Brian Bennett: Well, Ben, as you probably know, the Big Ten likes to name everything. We already have the Hayes-Schembechler coach of the year award. I'm fine with just naming the Big Ten championship trophy after Alonzo Stagg, as that gives us the chance to say each team that wins it will be throwing a Stagg party. But here's a novel idea: why not, in a few years perhaps, name it the Delany trophy? Few people have been as influential in the league as Jim Delany, and he was instrumental in the forming of divisions and, of course, the title game itself.
Ben from Connecticut writes: I for one am not sorry to see the BIG/Pac-12 partnership fall apart. Had that agreement been in place years ago, I'd have never seen my Buckeyes play Texas, USC, or Miami, and they likely wouldn't have Oklahoma, Va Tech, and Tennessee in future years. Sure it's nice to have a partner, but a little variety is the spice of life.
Brian Bennett: You make a good point, Ben. While the Pac-12/Big Ten series would have been a whole lot of fun, it would have pretty much guaranteed that teams would not schedule any other high-profile opponents on the nonconference schedule. And after you cycled through USC, Oregon and maybe Stanford or Washington, things would get less interesting. The key will be for Big Ten teams to continue scheduling marquee nonconference games and to get cooperation from marquee opponents to do so.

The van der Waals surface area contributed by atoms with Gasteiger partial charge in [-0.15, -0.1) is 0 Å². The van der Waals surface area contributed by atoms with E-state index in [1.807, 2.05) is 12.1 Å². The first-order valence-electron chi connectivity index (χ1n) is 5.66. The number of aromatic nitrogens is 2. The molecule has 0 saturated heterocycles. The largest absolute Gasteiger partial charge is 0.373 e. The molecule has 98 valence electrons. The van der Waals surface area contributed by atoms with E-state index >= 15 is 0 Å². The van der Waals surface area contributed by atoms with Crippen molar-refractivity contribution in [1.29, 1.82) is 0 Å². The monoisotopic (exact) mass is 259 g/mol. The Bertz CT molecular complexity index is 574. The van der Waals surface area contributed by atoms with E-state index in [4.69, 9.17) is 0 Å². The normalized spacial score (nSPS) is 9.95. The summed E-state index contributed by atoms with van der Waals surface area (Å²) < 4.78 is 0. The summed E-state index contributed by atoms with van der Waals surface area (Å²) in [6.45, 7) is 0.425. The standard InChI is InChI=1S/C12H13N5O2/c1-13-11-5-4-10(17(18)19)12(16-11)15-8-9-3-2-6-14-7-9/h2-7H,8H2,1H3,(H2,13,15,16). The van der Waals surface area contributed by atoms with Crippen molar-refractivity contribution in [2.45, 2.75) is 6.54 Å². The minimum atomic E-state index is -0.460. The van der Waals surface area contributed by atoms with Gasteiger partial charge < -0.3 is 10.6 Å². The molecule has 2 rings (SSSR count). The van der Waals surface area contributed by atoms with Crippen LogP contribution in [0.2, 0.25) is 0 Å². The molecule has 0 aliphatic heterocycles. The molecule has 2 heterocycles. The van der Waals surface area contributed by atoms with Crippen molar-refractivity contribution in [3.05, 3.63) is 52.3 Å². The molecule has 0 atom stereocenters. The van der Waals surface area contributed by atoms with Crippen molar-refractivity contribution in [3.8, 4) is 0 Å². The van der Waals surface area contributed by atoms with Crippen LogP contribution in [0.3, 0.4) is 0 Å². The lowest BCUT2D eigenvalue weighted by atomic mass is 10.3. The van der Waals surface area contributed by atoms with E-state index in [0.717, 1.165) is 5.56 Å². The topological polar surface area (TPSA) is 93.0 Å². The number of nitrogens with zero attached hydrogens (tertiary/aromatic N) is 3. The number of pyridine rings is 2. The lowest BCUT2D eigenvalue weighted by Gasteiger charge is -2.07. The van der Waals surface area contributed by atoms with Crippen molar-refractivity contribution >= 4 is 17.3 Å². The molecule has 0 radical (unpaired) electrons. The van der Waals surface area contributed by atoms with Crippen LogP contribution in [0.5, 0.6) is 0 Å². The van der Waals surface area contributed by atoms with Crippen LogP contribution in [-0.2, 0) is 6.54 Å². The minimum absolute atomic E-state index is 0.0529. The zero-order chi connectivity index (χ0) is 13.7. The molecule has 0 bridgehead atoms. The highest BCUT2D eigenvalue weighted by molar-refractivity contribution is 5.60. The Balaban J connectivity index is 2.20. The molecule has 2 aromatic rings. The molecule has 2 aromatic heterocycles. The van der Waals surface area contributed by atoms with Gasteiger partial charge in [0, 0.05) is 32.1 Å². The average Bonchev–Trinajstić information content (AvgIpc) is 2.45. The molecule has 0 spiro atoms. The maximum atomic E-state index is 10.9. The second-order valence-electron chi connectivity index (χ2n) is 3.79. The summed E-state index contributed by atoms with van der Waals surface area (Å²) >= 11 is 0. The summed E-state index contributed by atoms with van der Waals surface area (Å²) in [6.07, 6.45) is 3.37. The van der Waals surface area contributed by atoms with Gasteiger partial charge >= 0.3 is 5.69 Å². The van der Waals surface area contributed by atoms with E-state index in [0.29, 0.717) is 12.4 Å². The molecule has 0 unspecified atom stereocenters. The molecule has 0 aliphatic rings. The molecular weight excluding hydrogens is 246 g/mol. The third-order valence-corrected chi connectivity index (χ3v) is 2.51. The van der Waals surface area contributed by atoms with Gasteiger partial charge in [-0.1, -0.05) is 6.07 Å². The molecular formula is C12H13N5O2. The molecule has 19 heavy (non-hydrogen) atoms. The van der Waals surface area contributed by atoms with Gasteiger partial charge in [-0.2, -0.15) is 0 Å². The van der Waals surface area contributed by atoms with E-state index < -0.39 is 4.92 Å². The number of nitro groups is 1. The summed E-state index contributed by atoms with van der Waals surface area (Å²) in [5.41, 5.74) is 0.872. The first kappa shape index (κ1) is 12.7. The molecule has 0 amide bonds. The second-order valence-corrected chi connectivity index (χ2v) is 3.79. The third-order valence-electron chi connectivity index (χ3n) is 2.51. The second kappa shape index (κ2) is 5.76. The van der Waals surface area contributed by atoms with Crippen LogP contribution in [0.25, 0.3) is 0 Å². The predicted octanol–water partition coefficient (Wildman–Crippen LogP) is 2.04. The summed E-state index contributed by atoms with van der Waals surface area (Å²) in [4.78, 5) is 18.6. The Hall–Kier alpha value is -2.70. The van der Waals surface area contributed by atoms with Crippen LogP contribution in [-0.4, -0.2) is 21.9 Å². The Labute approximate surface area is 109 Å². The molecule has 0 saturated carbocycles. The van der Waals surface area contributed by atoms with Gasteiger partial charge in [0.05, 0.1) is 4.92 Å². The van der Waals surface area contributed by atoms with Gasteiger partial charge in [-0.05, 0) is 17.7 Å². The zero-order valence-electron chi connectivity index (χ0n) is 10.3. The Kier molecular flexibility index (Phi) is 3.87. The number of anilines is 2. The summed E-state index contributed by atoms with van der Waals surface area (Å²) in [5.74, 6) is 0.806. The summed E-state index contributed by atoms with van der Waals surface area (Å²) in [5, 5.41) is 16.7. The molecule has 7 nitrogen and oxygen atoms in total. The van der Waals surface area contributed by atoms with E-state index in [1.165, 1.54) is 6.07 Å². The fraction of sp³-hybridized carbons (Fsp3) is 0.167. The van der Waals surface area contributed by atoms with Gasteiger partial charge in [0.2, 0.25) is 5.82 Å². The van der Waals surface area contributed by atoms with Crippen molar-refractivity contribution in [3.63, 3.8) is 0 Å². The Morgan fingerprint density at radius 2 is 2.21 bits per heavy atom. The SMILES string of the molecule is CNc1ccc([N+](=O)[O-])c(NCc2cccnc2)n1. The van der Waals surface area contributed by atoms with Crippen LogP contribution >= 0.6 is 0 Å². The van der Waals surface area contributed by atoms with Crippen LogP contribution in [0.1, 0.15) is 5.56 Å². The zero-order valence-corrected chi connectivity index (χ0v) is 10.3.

The Like Ninja from Unknown writes: We know that Ron Zook is a horrible gameday coach, but we also know that he can recruit talent... Tim Beckman can actually coach this talent... I think that OSU will be the best team in the division, but their bowl ban means that the 2nd place team will go to the CCG... IMO the division comes down to the Illinois @ Wisconsin game that will decide which team finishes 2nd... and Wisconsin will lose due to a hangover from losing in Lincoln the week before. So am I crazy, a genius, or a crazy genius?